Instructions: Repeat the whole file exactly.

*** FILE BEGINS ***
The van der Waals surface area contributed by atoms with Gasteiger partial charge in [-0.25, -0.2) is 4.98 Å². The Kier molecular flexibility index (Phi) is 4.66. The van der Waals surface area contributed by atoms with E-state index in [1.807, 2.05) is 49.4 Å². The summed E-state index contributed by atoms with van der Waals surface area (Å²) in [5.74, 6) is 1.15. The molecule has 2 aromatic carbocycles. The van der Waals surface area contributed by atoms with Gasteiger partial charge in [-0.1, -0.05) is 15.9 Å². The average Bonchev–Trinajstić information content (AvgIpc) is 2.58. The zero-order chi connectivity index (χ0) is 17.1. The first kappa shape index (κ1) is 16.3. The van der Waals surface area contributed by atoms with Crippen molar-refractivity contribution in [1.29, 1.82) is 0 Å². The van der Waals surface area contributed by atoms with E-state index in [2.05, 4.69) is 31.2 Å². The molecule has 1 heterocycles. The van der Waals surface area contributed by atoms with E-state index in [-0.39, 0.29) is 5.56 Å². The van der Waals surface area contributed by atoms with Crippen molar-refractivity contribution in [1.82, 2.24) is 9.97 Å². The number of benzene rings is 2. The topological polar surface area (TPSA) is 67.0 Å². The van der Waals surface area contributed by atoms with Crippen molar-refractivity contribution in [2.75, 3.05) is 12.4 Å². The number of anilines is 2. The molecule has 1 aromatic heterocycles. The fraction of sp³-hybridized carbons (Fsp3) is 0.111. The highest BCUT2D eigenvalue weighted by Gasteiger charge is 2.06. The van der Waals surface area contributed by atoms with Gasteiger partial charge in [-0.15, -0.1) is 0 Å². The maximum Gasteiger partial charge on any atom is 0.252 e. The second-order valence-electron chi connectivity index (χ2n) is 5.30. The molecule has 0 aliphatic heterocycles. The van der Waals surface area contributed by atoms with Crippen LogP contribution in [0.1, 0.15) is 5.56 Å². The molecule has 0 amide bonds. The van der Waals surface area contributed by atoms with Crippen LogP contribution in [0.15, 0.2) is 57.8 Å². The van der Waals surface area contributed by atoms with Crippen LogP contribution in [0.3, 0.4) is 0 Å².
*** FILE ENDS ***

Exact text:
The van der Waals surface area contributed by atoms with Gasteiger partial charge in [-0.25, -0.2) is 4.98 Å². The Kier molecular flexibility index (Phi) is 4.66. The van der Waals surface area contributed by atoms with E-state index in [1.807, 2.05) is 49.4 Å². The summed E-state index contributed by atoms with van der Waals surface area (Å²) in [5.74, 6) is 1.15. The molecule has 2 aromatic carbocycles. The van der Waals surface area contributed by atoms with Gasteiger partial charge in [-0.1, -0.05) is 15.9 Å². The average Bonchev–Trinajstić information content (AvgIpc) is 2.58. The zero-order chi connectivity index (χ0) is 17.1. The first kappa shape index (κ1) is 16.3. The van der Waals surface area contributed by atoms with Crippen molar-refractivity contribution in [1.29, 1.82) is 0 Å². The van der Waals surface area contributed by atoms with E-state index in [2.05, 4.69) is 31.2 Å². The molecule has 1 heterocycles. The van der Waals surface area contributed by atoms with E-state index in [-0.39, 0.29) is 5.56 Å². The van der Waals surface area contributed by atoms with Crippen molar-refractivity contribution in [1.82, 2.24) is 9.97 Å². The number of benzene rings is 2. The topological polar surface area (TPSA) is 67.0 Å². The van der Waals surface area contributed by atoms with Crippen molar-refractivity contribution in [2.75, 3.05) is 12.4 Å². The number of anilines is 2. The molecule has 1 aromatic heterocycles. The fraction of sp³-hybridized carbons (Fsp3) is 0.111. The highest BCUT2D eigenvalue weighted by Gasteiger charge is 2.06. The van der Waals surface area contributed by atoms with Gasteiger partial charge in [-0.15, -0.1) is 0 Å². The maximum Gasteiger partial charge on any atom is 0.252 e. The second-order valence-electron chi connectivity index (χ2n) is 5.30. The molecule has 0 aliphatic heterocycles. The van der Waals surface area contributed by atoms with Crippen LogP contribution in [0.1, 0.15) is 5.56 Å². The molecule has 0 amide bonds. The van der Waals surface area contributed by atoms with Crippen LogP contribution in [0.15, 0.2) is 57.8 Å². The van der Waals surface area contributed by atoms with Crippen LogP contribution in [0.3, 0.4) is 0 Å².